Primates on the Loose at the Indianapolis Museum of Art

Sounds like a lame excuse to post photos of my kids, doesn’t it? Yeah, well, only partially. In fact, here’s one to get us started.

Lux enjoying the paintings

Lux enjoying the paintings

But what I really wanted to post was a few that involve depictions of non-human primates.

The following depicts St. Dominic with the Devil in the form of a monkey. St. Dominic apparently seized the The Devil & made him hold the candle for him.

St. Dominic & the Devil (~1630) by Pietro della Vecchia, Italian (1603-1678)

St. Dominic & the Devil (~1630) by Pietro della Vecchia, Italian (1603-1678)
The story of the Devil’s appearance to St. Dominic in the form of a monkey derives from a medieval legend, according to which the saint seized his tormentor & forced him to hold a lighted candle while he studied. St Dominic released him only after the candle burned down & singed his fingers.

I really like the portrayal of the monkey. I wonder what species it’s supposed to be? Kinda generic. Here’s a close-up.

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In the African Art hall, I found this statue of a baboon.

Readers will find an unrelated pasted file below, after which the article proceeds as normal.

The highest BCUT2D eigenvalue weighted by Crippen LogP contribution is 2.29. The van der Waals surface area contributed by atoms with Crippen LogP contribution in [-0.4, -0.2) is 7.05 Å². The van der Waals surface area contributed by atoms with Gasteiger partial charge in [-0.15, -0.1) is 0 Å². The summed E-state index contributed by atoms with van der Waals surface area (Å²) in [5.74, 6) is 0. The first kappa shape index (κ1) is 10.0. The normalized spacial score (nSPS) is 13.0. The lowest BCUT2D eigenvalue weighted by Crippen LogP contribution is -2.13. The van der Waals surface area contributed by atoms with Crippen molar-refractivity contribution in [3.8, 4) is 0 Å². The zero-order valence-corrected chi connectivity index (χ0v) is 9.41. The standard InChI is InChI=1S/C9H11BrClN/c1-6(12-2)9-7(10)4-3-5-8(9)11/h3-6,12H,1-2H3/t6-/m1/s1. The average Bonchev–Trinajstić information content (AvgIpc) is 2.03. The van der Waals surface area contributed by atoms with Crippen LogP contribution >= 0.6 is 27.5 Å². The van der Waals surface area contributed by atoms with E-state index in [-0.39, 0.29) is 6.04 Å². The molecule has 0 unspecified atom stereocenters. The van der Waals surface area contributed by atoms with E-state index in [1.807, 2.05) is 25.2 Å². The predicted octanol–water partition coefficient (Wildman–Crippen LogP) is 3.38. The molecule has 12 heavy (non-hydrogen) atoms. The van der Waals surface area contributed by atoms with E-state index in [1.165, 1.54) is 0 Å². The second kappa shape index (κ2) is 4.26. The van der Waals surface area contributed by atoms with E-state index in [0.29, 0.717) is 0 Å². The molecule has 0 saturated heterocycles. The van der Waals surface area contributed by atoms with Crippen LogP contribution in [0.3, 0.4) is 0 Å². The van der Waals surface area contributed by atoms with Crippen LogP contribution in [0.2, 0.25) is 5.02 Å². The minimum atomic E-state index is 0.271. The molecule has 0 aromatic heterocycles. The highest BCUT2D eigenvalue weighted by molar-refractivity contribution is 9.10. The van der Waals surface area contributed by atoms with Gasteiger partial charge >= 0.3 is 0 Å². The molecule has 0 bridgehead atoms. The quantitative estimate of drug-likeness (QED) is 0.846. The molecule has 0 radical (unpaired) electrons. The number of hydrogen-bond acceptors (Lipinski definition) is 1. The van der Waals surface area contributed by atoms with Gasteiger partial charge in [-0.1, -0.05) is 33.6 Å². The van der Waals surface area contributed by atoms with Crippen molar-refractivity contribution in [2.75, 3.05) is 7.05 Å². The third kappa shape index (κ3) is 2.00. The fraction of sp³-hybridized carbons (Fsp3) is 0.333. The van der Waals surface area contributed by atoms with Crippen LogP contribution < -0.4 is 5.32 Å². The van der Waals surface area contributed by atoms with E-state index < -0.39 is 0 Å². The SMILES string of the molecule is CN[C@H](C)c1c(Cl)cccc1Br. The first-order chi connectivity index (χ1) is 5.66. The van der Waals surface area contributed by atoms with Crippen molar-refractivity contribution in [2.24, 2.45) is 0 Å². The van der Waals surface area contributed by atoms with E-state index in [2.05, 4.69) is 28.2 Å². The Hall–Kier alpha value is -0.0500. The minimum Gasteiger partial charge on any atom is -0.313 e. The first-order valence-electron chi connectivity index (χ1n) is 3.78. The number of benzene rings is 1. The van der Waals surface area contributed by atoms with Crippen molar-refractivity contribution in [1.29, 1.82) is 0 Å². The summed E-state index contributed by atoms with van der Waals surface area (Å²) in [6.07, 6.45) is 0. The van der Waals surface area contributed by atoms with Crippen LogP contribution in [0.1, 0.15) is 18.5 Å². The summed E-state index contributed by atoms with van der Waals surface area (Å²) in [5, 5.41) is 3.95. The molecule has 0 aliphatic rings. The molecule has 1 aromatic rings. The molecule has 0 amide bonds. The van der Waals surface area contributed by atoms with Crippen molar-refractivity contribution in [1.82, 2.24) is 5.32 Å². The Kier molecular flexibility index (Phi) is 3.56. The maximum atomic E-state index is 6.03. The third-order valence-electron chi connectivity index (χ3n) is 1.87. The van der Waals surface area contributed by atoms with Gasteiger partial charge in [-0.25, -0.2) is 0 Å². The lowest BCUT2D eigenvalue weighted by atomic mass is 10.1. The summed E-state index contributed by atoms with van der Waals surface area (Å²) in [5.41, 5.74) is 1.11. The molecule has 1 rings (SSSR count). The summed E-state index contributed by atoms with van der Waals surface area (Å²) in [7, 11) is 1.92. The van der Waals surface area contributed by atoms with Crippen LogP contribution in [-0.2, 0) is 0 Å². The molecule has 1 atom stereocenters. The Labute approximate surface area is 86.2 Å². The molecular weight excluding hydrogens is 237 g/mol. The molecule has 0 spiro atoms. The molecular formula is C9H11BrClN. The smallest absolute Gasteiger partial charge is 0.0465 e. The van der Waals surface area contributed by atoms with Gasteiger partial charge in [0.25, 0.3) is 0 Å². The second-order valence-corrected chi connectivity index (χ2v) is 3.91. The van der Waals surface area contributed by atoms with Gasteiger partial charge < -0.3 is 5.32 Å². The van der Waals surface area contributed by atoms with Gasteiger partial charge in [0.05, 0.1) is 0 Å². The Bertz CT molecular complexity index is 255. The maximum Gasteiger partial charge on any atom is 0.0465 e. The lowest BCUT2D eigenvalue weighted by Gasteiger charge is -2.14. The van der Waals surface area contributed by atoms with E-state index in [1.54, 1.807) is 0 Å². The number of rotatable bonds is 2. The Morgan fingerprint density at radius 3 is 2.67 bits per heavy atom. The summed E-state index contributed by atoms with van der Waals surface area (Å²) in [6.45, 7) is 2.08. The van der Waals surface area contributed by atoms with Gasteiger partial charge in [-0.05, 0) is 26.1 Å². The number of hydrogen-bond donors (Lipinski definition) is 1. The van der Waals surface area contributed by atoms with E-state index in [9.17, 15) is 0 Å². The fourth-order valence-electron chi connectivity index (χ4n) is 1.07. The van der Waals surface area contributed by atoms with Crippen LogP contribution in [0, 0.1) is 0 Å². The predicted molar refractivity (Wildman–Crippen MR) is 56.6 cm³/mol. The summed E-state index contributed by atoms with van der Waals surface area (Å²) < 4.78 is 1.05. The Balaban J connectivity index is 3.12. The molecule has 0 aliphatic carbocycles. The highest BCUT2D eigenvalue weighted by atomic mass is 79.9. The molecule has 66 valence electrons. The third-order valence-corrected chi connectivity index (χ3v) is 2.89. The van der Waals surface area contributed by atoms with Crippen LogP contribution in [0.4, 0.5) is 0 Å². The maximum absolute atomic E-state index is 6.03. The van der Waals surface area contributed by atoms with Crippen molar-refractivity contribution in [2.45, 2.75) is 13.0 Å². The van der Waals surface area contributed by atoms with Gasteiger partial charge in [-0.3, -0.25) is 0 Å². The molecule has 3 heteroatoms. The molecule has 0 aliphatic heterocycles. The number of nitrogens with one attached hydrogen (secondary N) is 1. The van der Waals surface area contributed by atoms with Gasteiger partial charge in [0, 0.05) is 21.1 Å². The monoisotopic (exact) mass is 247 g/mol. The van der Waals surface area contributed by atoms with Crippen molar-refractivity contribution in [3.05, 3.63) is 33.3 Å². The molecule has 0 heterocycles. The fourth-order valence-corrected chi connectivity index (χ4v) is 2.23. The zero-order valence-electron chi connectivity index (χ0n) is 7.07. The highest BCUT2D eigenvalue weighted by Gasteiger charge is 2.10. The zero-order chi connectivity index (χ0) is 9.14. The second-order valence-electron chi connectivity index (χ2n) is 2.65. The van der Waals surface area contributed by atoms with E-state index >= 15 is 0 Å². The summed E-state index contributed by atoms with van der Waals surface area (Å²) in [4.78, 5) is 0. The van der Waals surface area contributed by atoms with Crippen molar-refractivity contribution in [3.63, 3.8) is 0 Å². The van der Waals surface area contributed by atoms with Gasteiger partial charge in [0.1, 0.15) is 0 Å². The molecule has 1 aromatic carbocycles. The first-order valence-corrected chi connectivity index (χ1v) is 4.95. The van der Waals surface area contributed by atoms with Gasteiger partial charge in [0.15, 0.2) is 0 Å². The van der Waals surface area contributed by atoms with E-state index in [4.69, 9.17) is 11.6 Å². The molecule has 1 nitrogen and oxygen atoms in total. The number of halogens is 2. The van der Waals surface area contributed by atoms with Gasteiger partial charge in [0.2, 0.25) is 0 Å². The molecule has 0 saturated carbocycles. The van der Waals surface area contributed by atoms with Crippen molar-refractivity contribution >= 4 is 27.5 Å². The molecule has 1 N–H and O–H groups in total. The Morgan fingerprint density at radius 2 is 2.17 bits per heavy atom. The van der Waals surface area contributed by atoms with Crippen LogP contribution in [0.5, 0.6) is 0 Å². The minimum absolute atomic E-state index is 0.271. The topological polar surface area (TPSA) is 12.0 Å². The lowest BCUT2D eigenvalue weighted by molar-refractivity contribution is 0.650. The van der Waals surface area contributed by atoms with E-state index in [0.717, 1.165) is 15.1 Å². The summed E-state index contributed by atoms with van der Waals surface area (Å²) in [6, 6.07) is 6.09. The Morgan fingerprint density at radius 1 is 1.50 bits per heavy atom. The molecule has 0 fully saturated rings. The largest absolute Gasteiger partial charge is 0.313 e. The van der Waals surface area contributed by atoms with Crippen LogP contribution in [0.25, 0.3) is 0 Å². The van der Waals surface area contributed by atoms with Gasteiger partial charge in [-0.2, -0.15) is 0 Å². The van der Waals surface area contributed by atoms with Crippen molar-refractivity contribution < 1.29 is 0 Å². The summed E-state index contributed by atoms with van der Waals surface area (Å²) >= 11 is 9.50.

baboon figure, wood, incrustation, cloth, early 20th century, Baule people, Cote d'Ivoire

baboon figure, wood, incrustation, cloth, early 20th century, Baule people, Cote d’Ivoire
Among the Baule people, baboon-like figures represent supernatural forces that provide protection to the community. Substances encrusted on the surface come from sacrifices made to the figure in order to combat sorcery & ensure success in hunting, farming, & disease control.

In the Asian Art Hall, I heard Japanese music playing & thought I heard a lecture, as they woman’s voice carried over the top of everything. I kept looking & finally found her here. Not a lecture but doing some loud talking that reverberated throughout the gallery. If she’d been upstairs in the Modern Art wing, I’d have thought she was an installation (& wouldn’t have been allowed to take photos of her).

Photo by Loretta Lynn

Photo by Loretta Lynn

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